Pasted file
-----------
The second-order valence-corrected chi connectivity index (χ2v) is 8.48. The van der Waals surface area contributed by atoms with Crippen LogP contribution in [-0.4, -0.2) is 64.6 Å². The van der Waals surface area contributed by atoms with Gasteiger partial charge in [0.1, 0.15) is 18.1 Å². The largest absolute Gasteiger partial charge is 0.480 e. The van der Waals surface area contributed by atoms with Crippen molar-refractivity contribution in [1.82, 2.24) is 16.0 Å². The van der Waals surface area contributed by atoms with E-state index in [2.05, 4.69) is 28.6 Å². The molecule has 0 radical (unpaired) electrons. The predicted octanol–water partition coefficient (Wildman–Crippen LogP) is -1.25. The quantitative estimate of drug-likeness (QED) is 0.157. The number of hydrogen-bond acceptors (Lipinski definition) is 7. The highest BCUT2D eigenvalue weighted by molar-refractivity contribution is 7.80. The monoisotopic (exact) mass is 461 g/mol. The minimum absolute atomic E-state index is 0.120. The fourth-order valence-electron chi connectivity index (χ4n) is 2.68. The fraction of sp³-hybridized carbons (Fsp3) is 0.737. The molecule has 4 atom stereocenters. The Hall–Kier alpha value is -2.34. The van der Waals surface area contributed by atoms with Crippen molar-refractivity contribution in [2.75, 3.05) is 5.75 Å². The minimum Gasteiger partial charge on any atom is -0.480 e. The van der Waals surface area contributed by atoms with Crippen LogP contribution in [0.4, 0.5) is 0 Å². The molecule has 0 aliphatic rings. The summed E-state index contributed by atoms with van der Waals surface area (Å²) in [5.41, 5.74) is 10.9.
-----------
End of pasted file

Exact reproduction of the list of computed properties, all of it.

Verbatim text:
The second-order valence-corrected chi connectivity index (χ2v) is 8.48. The van der Waals surface area contributed by atoms with Crippen LogP contribution in [-0.4, -0.2) is 64.6 Å². The van der Waals surface area contributed by atoms with Gasteiger partial charge in [0.1, 0.15) is 18.1 Å². The largest absolute Gasteiger partial charge is 0.480 e. The van der Waals surface area contributed by atoms with Crippen molar-refractivity contribution in [1.82, 2.24) is 16.0 Å². The van der Waals surface area contributed by atoms with E-state index in [2.05, 4.69) is 28.6 Å². The molecule has 0 radical (unpaired) electrons. The predicted octanol–water partition coefficient (Wildman–Crippen LogP) is -1.25. The quantitative estimate of drug-likeness (QED) is 0.157. The number of hydrogen-bond acceptors (Lipinski definition) is 7. The highest BCUT2D eigenvalue weighted by molar-refractivity contribution is 7.80. The monoisotopic (exact) mass is 461 g/mol. The minimum absolute atomic E-state index is 0.120. The fourth-order valence-electron chi connectivity index (χ4n) is 2.68. The fraction of sp³-hybridized carbons (Fsp3) is 0.737. The molecule has 4 atom stereocenters. The Hall–Kier alpha value is -2.34. The van der Waals surface area contributed by atoms with Crippen molar-refractivity contribution in [2.75, 3.05) is 5.75 Å². The minimum Gasteiger partial charge on any atom is -0.480 e. The van der Waals surface area contributed by atoms with Crippen LogP contribution in [0.4, 0.5) is 0 Å². The molecule has 0 aliphatic rings. The summed E-state index contributed by atoms with van der Waals surface area (Å²) in [5.41, 5.74) is 10.9.